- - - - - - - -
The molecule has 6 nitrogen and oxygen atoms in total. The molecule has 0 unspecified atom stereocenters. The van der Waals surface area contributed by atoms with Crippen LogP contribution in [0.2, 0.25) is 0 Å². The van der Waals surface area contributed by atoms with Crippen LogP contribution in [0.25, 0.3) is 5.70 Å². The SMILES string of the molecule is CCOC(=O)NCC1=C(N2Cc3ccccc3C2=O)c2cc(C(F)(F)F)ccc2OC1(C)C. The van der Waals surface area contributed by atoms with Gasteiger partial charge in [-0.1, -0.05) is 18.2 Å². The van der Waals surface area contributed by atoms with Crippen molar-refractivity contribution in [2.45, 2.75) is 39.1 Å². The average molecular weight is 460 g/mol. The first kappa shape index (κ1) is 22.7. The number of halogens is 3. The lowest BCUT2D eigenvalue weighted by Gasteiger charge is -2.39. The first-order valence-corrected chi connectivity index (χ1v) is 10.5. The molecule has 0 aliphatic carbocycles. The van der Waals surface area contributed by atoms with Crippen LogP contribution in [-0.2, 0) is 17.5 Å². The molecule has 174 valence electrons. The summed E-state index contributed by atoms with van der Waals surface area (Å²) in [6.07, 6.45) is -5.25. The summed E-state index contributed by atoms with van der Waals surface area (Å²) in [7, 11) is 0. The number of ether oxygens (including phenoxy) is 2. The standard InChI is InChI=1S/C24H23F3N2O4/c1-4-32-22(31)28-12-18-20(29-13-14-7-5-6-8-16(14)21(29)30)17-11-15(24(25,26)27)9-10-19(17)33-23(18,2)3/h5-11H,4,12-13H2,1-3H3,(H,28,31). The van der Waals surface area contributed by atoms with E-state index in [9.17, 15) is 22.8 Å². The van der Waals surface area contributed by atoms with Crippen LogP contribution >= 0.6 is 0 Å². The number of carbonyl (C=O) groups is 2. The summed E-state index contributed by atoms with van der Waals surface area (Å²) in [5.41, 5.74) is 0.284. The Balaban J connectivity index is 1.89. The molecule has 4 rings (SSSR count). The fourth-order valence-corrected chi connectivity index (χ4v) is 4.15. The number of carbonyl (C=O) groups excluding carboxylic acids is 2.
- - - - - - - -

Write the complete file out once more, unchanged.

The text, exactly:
The molecule has 6 nitrogen and oxygen atoms in total. The molecule has 0 unspecified atom stereocenters. The van der Waals surface area contributed by atoms with Crippen LogP contribution in [0.2, 0.25) is 0 Å². The van der Waals surface area contributed by atoms with Crippen LogP contribution in [0.25, 0.3) is 5.70 Å². The SMILES string of the molecule is CCOC(=O)NCC1=C(N2Cc3ccccc3C2=O)c2cc(C(F)(F)F)ccc2OC1(C)C. The van der Waals surface area contributed by atoms with Gasteiger partial charge in [-0.1, -0.05) is 18.2 Å². The van der Waals surface area contributed by atoms with Crippen molar-refractivity contribution in [2.45, 2.75) is 39.1 Å². The average molecular weight is 460 g/mol. The first kappa shape index (κ1) is 22.7. The number of halogens is 3. The lowest BCUT2D eigenvalue weighted by Gasteiger charge is -2.39. The first-order valence-corrected chi connectivity index (χ1v) is 10.5. The molecule has 0 aliphatic carbocycles. The van der Waals surface area contributed by atoms with Crippen LogP contribution in [-0.2, 0) is 17.5 Å². The molecule has 174 valence electrons. The summed E-state index contributed by atoms with van der Waals surface area (Å²) in [6.07, 6.45) is -5.25. The summed E-state index contributed by atoms with van der Waals surface area (Å²) in [7, 11) is 0. The number of ether oxygens (including phenoxy) is 2. The standard InChI is InChI=1S/C24H23F3N2O4/c1-4-32-22(31)28-12-18-20(29-13-14-7-5-6-8-16(14)21(29)30)17-11-15(24(25,26)27)9-10-19(17)33-23(18,2)3/h5-11H,4,12-13H2,1-3H3,(H,28,31). The van der Waals surface area contributed by atoms with E-state index in [9.17, 15) is 22.8 Å². The van der Waals surface area contributed by atoms with Crippen LogP contribution >= 0.6 is 0 Å². The number of carbonyl (C=O) groups is 2. The summed E-state index contributed by atoms with van der Waals surface area (Å²) in [5.41, 5.74) is 0.284. The Balaban J connectivity index is 1.89. The molecule has 4 rings (SSSR count). The fourth-order valence-corrected chi connectivity index (χ4v) is 4.15. The number of carbonyl (C=O) groups excluding carboxylic acids is 2.